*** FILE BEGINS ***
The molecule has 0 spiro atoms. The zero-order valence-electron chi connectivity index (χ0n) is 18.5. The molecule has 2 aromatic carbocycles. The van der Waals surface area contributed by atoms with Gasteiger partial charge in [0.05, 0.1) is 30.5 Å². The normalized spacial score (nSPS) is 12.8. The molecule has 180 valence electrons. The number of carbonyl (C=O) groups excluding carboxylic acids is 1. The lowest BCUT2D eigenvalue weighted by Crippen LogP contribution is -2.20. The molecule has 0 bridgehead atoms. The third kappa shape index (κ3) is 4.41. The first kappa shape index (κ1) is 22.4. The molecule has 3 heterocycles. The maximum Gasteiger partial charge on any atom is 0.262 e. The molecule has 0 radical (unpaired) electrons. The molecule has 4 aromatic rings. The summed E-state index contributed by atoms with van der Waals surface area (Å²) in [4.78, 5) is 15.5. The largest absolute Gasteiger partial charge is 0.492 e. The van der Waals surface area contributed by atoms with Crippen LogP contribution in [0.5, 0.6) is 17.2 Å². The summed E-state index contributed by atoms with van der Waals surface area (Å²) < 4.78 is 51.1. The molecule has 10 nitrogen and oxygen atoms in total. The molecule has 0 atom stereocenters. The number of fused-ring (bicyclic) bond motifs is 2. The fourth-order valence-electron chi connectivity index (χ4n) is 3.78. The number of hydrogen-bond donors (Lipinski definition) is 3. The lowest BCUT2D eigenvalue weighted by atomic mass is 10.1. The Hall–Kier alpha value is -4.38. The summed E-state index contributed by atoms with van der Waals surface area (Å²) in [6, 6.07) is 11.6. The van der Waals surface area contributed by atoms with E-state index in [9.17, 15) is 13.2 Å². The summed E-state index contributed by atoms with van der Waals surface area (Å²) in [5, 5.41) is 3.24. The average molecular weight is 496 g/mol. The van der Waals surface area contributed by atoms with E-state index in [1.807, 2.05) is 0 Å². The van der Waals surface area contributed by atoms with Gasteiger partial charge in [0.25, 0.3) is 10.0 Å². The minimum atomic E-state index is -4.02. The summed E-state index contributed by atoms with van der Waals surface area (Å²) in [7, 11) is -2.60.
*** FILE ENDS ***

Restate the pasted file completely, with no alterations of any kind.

The molecule has 0 spiro atoms. The zero-order valence-electron chi connectivity index (χ0n) is 18.5. The molecule has 2 aromatic carbocycles. The van der Waals surface area contributed by atoms with Gasteiger partial charge in [0.05, 0.1) is 30.5 Å². The normalized spacial score (nSPS) is 12.8. The molecule has 180 valence electrons. The number of carbonyl (C=O) groups excluding carboxylic acids is 1. The lowest BCUT2D eigenvalue weighted by Crippen LogP contribution is -2.20. The molecule has 0 bridgehead atoms. The third kappa shape index (κ3) is 4.41. The first kappa shape index (κ1) is 22.4. The molecule has 3 heterocycles. The maximum Gasteiger partial charge on any atom is 0.262 e. The molecule has 0 radical (unpaired) electrons. The molecule has 4 aromatic rings. The summed E-state index contributed by atoms with van der Waals surface area (Å²) in [4.78, 5) is 15.5. The largest absolute Gasteiger partial charge is 0.492 e. The van der Waals surface area contributed by atoms with Crippen LogP contribution in [0.5, 0.6) is 17.2 Å². The summed E-state index contributed by atoms with van der Waals surface area (Å²) < 4.78 is 51.1. The molecule has 10 nitrogen and oxygen atoms in total. The molecule has 0 atom stereocenters. The number of fused-ring (bicyclic) bond motifs is 2. The fourth-order valence-electron chi connectivity index (χ4n) is 3.78. The number of hydrogen-bond donors (Lipinski definition) is 3. The lowest BCUT2D eigenvalue weighted by atomic mass is 10.1. The Hall–Kier alpha value is -4.38. The summed E-state index contributed by atoms with van der Waals surface area (Å²) in [6, 6.07) is 11.6. The van der Waals surface area contributed by atoms with E-state index in [9.17, 15) is 13.2 Å². The summed E-state index contributed by atoms with van der Waals surface area (Å²) in [5, 5.41) is 3.24. The average molecular weight is 496 g/mol. The van der Waals surface area contributed by atoms with E-state index in [1.807, 2.05) is 0 Å². The van der Waals surface area contributed by atoms with Gasteiger partial charge in [0.25, 0.3) is 10.0 Å². The minimum atomic E-state index is -4.02. The summed E-state index contributed by atoms with van der Waals surface area (Å²) in [7, 11) is -2.60.